The British government has made it mandatory for landlords to evict migrants who are not legally allowed to stay in the country. Rights groups have slammed the new measure as unjust and harsh.
Landlords who do not check the legal documents of the migrants before renting them a property or who do not expel the asylum seekers whose applications are denied in Britain could now be imprisoned for up to five years, Communities Secretary Gerg Clark said on Monday. The new measure is set to be included in a new Immigration Bill, which will be debated in parliament in the coming months.
Prime Minister David Cameron's center-right government vowed to take tougher actions against illegal migrants trying to reach the UK from the Mediterranean countries via France.
Thousands of people have made their way to the French city of Calais after arriving in Europe from Syria, Libya, Eritrea and other African and Middle East countries in the hope of reaching Britain.
On Sunday, UK and French ministers published a joint statement committing to solving the migrant crisis in Calais together. They warned there was "no easy way into the UK."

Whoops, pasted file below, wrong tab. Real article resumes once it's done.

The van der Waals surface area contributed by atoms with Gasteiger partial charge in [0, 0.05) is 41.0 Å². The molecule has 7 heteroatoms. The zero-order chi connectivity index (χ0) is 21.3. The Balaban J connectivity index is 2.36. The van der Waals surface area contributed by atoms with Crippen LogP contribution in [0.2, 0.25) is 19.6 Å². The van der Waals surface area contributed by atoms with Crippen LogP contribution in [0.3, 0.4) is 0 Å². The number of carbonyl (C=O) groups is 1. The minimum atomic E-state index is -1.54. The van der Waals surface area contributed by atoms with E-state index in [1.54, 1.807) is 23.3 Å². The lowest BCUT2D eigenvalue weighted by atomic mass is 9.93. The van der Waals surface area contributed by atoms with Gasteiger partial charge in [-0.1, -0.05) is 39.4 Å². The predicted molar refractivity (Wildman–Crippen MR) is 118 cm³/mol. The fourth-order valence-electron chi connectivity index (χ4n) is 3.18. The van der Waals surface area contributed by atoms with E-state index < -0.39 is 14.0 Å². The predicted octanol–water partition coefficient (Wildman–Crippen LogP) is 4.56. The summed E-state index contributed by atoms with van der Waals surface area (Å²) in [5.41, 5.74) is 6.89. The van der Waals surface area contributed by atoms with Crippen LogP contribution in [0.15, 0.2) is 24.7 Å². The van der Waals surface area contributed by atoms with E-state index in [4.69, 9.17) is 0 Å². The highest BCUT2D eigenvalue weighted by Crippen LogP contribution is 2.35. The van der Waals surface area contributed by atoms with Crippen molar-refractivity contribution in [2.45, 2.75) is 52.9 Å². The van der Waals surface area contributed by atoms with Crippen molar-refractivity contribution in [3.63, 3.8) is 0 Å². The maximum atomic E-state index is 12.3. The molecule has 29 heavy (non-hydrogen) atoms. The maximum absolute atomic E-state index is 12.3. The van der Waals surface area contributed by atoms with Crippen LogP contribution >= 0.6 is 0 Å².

The British government has committed 10 million euros ($11 million) and the French have sent additional police to improve fencing and security around the Eurotunnel rail terminal at Calais.
Rights activists are critical of Cameron's handling of the migrant issue. He vowed last week to deport more illegal migrants "so people know it's not a safe haven."
Morgan Johansson, Sweden's justice and immigration minister, accused Cameron and his government of "playing politics" in the wake of the Calais crisis.
People fleeing war and poverty in North Africa and the Middle East are seeking refuge in European countries, with most of the people turning up on the shores of Italy and Greece or being rescued at sea. Some 40,000 Syrian and Eritrean asylum seekers are currently camped in Italy and Greece, whereas another 20,000 are outside the EU.
A record number of 60 million people fled their homes in the conflict zones last year, according to the United Nations. At least half of them are children. Some 80,000 migrants have arrived in Italy since the start of the year.
The European Commission had pushed for a mandatory quota system to divide migrants among EU states, but many European leaders, including Cameron, have rejected the proposal.
shs/sms (AFP, dpa)